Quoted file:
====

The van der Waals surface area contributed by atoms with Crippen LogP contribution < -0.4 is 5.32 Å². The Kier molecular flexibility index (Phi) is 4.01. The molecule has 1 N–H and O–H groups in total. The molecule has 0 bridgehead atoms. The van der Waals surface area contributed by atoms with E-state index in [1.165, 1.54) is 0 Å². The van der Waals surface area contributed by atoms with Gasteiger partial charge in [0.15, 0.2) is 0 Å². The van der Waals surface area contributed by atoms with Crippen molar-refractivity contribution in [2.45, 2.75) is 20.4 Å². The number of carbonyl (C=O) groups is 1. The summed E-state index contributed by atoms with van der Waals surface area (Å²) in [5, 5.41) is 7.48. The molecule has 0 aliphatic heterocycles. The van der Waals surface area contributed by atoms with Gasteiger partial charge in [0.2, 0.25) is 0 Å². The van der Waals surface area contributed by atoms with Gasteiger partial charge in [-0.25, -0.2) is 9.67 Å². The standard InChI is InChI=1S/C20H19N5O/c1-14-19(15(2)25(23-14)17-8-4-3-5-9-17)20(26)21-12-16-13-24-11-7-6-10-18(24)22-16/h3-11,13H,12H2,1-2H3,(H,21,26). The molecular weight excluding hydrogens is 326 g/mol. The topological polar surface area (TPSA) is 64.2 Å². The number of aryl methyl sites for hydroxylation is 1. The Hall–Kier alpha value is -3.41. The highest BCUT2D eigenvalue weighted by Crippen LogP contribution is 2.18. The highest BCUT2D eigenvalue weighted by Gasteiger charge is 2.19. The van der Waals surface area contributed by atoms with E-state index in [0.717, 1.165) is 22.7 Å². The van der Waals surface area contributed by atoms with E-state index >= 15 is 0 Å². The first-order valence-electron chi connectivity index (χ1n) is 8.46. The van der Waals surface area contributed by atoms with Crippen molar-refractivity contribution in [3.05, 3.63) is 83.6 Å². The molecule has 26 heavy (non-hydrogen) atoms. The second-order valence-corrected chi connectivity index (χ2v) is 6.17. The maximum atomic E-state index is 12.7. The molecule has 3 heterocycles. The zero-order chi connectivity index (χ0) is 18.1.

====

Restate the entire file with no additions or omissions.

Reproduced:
The van der Waals surface area contributed by atoms with Crippen LogP contribution < -0.4 is 5.32 Å². The Kier molecular flexibility index (Phi) is 4.01. The molecule has 1 N–H and O–H groups in total. The molecule has 0 bridgehead atoms. The van der Waals surface area contributed by atoms with E-state index in [1.165, 1.54) is 0 Å². The van der Waals surface area contributed by atoms with Gasteiger partial charge in [0.15, 0.2) is 0 Å². The van der Waals surface area contributed by atoms with Crippen molar-refractivity contribution in [2.45, 2.75) is 20.4 Å². The number of carbonyl (C=O) groups is 1. The summed E-state index contributed by atoms with van der Waals surface area (Å²) in [5, 5.41) is 7.48. The molecule has 0 aliphatic heterocycles. The van der Waals surface area contributed by atoms with Gasteiger partial charge in [0.2, 0.25) is 0 Å². The van der Waals surface area contributed by atoms with Gasteiger partial charge in [-0.25, -0.2) is 9.67 Å². The standard InChI is InChI=1S/C20H19N5O/c1-14-19(15(2)25(23-14)17-8-4-3-5-9-17)20(26)21-12-16-13-24-11-7-6-10-18(24)22-16/h3-11,13H,12H2,1-2H3,(H,21,26). The molecular weight excluding hydrogens is 326 g/mol. The topological polar surface area (TPSA) is 64.2 Å². The number of aryl methyl sites for hydroxylation is 1. The Hall–Kier alpha value is -3.41. The highest BCUT2D eigenvalue weighted by Crippen LogP contribution is 2.18. The highest BCUT2D eigenvalue weighted by Gasteiger charge is 2.19. The van der Waals surface area contributed by atoms with E-state index in [0.717, 1.165) is 22.7 Å². The van der Waals surface area contributed by atoms with E-state index >= 15 is 0 Å². The first-order valence-electron chi connectivity index (χ1n) is 8.46. The van der Waals surface area contributed by atoms with Crippen molar-refractivity contribution in [3.05, 3.63) is 83.6 Å². The molecule has 26 heavy (non-hydrogen) atoms. The second-order valence-corrected chi connectivity index (χ2v) is 6.17. The maximum atomic E-state index is 12.7. The molecule has 3 heterocycles. The zero-order chi connectivity index (χ0) is 18.1.